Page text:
Gardening Blog – A Good Time to Plant Fruit
This is a good time to of year to look at the condition of our soil. Allotments have been cultivated for generations and so tend to be in pretty good health. Nevertheless, they’ll appreciate the decomposed contents of our compost heaps and leaf bins. Adding well-rotted manure can be helpful, particularly where we plan to plant potatoes.
It’s also a good time to plant bare-root (not grown in a pot) fruit trees. I’d like to train 3 apple trees as cordons and a cherry against the walls in our small garden. The cherry I’ve ordered for the north-facing wall is Meteor Korai. I hadn’t heard of it before and was taken in by the sales pitch. Apparently the fruit can either be eaten straight from the tree or cooked. If it crops successfully it could be a better option than a Morello – the cherry that is usually chosen for north facing walls. Only time will tell.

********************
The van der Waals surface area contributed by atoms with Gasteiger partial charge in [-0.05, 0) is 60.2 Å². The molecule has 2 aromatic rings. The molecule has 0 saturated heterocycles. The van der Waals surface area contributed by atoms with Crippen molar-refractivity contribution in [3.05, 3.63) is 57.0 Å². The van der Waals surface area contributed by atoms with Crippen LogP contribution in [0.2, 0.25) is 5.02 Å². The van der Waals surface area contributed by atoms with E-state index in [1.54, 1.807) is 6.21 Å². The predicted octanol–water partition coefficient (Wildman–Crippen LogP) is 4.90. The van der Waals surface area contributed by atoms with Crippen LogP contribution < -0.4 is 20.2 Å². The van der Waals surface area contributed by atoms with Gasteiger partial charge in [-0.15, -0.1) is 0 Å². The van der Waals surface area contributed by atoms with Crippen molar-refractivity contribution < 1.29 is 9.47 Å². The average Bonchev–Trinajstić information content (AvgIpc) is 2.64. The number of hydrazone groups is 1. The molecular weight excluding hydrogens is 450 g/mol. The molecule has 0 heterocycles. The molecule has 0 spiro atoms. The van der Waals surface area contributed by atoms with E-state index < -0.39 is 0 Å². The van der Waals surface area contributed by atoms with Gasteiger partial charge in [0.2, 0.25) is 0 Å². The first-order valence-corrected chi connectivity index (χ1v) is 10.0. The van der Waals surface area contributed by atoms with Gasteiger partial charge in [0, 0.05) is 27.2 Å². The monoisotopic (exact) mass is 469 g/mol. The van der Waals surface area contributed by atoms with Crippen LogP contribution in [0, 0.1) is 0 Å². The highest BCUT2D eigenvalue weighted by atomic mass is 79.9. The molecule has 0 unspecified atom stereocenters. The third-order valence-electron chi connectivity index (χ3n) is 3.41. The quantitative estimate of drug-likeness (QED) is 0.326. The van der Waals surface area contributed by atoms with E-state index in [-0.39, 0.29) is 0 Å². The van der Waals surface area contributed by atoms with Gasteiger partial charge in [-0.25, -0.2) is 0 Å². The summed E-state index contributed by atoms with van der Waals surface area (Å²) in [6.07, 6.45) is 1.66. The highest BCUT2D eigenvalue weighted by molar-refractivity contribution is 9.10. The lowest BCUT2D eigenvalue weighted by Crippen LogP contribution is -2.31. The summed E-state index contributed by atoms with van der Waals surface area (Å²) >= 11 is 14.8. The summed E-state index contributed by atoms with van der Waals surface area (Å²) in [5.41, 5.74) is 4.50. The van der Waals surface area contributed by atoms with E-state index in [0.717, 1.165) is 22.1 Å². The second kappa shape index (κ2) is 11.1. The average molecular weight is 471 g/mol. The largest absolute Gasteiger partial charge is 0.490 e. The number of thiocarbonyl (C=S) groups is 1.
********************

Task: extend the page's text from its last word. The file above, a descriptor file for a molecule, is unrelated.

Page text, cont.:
Waterperry Gardens is a good and relatively local place to look for apple trees. I was lucky to bump into Chris Lanczak, the Orchard Manager, whose knowledge of fruit trees must be difficult to beat. Chris suggested Orleans Reinette, Pitmaston Pineapple and Lord Lamborne for the cordons. I’ve heeled them in (given them a temporary home in an empty bed) while I prepare somewhere more permanent for them. Chris sent me off with initial pruning instructions but first of all I have to dig the holes. Without Chris’s advice I’d still be dithering about which variety to choose!
Unimpressed with my homemade vegetable cage, my family bought me two rather more sturdy ones for Christmas. They look far more robust than anything I could rustle up. I’ve already planted them with raspberries and blackcurrants so I might treat myself to another one for the brassicas in the spring. This season’s seeds, seed potatoes and some asparagus crowns are on order – the countdown to the exciting bit has started!
Top tips from the allotments:
- Sow peas and broad beans
- Dig if the ground isn’t too wet or frozen
- Empty the compost heap
- Continue to harvest leeks, parsnips and cabbage
- Catch up on your gardening magazines while you can